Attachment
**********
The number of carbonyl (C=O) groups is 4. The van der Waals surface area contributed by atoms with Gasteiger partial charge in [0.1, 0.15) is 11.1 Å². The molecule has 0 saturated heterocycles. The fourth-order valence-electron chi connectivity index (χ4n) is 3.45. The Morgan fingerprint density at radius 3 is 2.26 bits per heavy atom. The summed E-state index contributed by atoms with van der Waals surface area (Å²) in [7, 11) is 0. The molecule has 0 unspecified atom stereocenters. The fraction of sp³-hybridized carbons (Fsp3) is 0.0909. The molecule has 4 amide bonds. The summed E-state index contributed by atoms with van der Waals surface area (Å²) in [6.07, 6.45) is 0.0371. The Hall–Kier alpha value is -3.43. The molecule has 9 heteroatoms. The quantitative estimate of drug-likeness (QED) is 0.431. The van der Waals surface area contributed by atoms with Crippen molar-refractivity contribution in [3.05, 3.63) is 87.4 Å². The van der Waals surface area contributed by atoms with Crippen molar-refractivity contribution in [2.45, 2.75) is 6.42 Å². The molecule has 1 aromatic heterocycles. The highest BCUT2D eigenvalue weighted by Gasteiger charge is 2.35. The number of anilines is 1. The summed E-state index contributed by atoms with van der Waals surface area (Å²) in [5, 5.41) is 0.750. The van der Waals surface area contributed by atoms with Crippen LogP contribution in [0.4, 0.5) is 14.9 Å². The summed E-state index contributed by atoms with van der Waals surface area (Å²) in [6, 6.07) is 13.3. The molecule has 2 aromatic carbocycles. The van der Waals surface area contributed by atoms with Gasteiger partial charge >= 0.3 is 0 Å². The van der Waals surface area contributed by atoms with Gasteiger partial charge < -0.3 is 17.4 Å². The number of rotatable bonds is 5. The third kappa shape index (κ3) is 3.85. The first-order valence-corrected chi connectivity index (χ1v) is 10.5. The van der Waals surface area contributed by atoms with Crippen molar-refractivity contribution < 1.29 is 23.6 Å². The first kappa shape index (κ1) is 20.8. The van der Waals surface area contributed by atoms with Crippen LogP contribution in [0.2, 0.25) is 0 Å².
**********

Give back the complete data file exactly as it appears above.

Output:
The number of carbonyl (C=O) groups is 4. The van der Waals surface area contributed by atoms with Gasteiger partial charge in [0.1, 0.15) is 11.1 Å². The molecule has 0 saturated heterocycles. The fourth-order valence-electron chi connectivity index (χ4n) is 3.45. The Morgan fingerprint density at radius 3 is 2.26 bits per heavy atom. The summed E-state index contributed by atoms with van der Waals surface area (Å²) in [7, 11) is 0. The molecule has 0 unspecified atom stereocenters. The fraction of sp³-hybridized carbons (Fsp3) is 0.0909. The molecule has 4 amide bonds. The summed E-state index contributed by atoms with van der Waals surface area (Å²) in [6.07, 6.45) is 0.0371. The Hall–Kier alpha value is -3.43. The molecule has 9 heteroatoms. The quantitative estimate of drug-likeness (QED) is 0.431. The van der Waals surface area contributed by atoms with Crippen molar-refractivity contribution in [3.05, 3.63) is 87.4 Å². The van der Waals surface area contributed by atoms with Crippen molar-refractivity contribution in [2.45, 2.75) is 6.42 Å². The molecule has 1 aromatic heterocycles. The highest BCUT2D eigenvalue weighted by Gasteiger charge is 2.35. The number of anilines is 1. The summed E-state index contributed by atoms with van der Waals surface area (Å²) in [5, 5.41) is 0.750. The van der Waals surface area contributed by atoms with Crippen LogP contribution in [0.4, 0.5) is 14.9 Å². The summed E-state index contributed by atoms with van der Waals surface area (Å²) in [6, 6.07) is 13.3. The molecule has 2 aromatic carbocycles. The van der Waals surface area contributed by atoms with Gasteiger partial charge >= 0.3 is 0 Å². The van der Waals surface area contributed by atoms with Gasteiger partial charge < -0.3 is 17.4 Å². The number of rotatable bonds is 5. The third kappa shape index (κ3) is 3.85. The first-order valence-corrected chi connectivity index (χ1v) is 10.5. The van der Waals surface area contributed by atoms with Crippen molar-refractivity contribution < 1.29 is 23.6 Å². The first kappa shape index (κ1) is 20.8. The van der Waals surface area contributed by atoms with Crippen LogP contribution in [0.2, 0.25) is 0 Å².